A new study in the online edition of Nature Medicine describes the function and interaction of a critical molecule involved in cell death in Alzheimer’s disease patients.
These new findings reveal that blocking this molecule, called Cyclophilin D (CypD), and development of surrounding mitochondrial targets may be viable therapeutic strategies for the prevention and treatment of Alzheimer’s disease.
Shi Du Yan, Ph.D. and colleagues believe the new findings strengthen the concept that mitochondrial permeability pores may be central in mitochondrial and neuronal malfunction relevant to Alzheimer disease.
Importantly, these findings may help explain the mechanism of action of a medication already in use in clinical trials.
Mitochondria, the microscopic parts found outside the nucleus of the cell that produce a cell’s energy, are central players in mediating neuronal stress relevant to the pathogenesis or development of neurodegenerative diseases such as Alzheimer’s disease.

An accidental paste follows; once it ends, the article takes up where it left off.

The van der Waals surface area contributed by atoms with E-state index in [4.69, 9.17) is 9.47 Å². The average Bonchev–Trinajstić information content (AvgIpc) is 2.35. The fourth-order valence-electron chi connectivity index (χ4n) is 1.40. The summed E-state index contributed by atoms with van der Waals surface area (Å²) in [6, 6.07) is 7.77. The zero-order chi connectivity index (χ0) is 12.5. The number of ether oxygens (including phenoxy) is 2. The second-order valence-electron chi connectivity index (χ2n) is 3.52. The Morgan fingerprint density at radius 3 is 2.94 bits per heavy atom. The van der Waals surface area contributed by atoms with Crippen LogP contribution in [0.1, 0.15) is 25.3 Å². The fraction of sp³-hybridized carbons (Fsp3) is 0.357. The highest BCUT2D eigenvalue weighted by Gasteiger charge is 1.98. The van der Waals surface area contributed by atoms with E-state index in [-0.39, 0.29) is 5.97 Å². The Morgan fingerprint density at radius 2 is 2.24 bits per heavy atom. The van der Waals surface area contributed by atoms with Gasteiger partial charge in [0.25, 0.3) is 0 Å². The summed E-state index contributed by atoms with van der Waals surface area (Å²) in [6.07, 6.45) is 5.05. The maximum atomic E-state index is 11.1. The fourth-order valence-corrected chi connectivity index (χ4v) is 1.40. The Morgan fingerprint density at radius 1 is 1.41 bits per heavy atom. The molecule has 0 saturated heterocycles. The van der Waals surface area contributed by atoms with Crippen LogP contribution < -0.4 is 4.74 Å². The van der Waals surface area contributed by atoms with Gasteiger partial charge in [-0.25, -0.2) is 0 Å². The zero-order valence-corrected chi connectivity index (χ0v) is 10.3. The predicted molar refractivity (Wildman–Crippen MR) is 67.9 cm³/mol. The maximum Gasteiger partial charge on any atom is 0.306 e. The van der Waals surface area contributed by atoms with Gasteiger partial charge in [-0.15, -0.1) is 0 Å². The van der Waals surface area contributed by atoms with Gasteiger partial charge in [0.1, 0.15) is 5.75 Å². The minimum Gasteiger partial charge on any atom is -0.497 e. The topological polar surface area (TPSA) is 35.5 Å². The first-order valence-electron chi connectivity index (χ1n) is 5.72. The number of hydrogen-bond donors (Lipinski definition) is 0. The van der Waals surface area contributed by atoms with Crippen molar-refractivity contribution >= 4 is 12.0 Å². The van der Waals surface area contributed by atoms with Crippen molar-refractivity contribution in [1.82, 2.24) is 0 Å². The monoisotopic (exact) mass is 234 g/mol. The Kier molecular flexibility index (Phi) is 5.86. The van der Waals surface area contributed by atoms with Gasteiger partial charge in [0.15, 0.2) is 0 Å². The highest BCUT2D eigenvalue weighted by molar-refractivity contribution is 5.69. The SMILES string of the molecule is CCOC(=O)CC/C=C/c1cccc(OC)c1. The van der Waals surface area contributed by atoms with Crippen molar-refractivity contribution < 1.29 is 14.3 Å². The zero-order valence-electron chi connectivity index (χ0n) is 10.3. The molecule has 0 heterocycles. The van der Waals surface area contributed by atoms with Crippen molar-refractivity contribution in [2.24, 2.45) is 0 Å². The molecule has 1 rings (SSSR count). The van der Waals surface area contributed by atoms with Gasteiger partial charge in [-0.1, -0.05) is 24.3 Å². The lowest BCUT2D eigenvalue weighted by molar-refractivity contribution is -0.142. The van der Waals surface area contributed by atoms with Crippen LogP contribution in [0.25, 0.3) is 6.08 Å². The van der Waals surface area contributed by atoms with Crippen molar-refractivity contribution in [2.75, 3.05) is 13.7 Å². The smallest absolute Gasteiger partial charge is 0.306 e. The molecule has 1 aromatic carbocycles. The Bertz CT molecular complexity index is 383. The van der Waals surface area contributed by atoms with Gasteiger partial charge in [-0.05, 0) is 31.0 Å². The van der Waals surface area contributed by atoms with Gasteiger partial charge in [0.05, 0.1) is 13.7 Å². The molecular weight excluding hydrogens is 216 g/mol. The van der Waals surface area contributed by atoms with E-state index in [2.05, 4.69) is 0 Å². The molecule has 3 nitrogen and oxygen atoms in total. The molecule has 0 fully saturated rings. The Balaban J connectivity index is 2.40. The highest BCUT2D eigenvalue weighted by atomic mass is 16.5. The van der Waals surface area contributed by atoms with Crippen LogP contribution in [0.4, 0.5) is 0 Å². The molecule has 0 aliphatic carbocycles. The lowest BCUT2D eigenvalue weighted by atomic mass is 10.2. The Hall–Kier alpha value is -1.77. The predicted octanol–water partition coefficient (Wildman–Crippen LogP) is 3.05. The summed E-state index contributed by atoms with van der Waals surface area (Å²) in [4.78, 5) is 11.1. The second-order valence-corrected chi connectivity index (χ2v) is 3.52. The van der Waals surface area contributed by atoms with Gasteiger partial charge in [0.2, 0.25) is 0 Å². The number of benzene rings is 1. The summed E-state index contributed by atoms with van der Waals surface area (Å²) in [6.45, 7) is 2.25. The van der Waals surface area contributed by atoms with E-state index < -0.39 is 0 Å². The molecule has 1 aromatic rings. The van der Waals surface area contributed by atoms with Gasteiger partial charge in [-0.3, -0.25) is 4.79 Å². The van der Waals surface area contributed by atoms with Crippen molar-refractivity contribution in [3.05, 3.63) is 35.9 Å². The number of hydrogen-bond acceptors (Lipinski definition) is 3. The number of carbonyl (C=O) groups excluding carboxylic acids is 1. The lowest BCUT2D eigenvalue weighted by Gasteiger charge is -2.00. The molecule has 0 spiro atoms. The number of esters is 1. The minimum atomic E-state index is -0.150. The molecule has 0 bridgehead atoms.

Mitochondrial dysfunction, or a problem with the cellular exchange of energy, is an early event observed in Alzheimer’s disease. Recent studies have provided substantial evidence that mitochondria serve as direct targets for amyloid beta (Aβ) protein mediated neuronal toxicity.
The observations that Aβ progressively accumulates in cortical mitochondria from Alzheimer’s disease patients and in brains from transgenic Alzheimer’s disease type mouse models suggest the role of mitochondrial Aβ in the pathogenesis or development of the disease.
This Nature Medicine study describes how this mitochondrial process may be linked to synaptic failure in Alzheimer’s disease.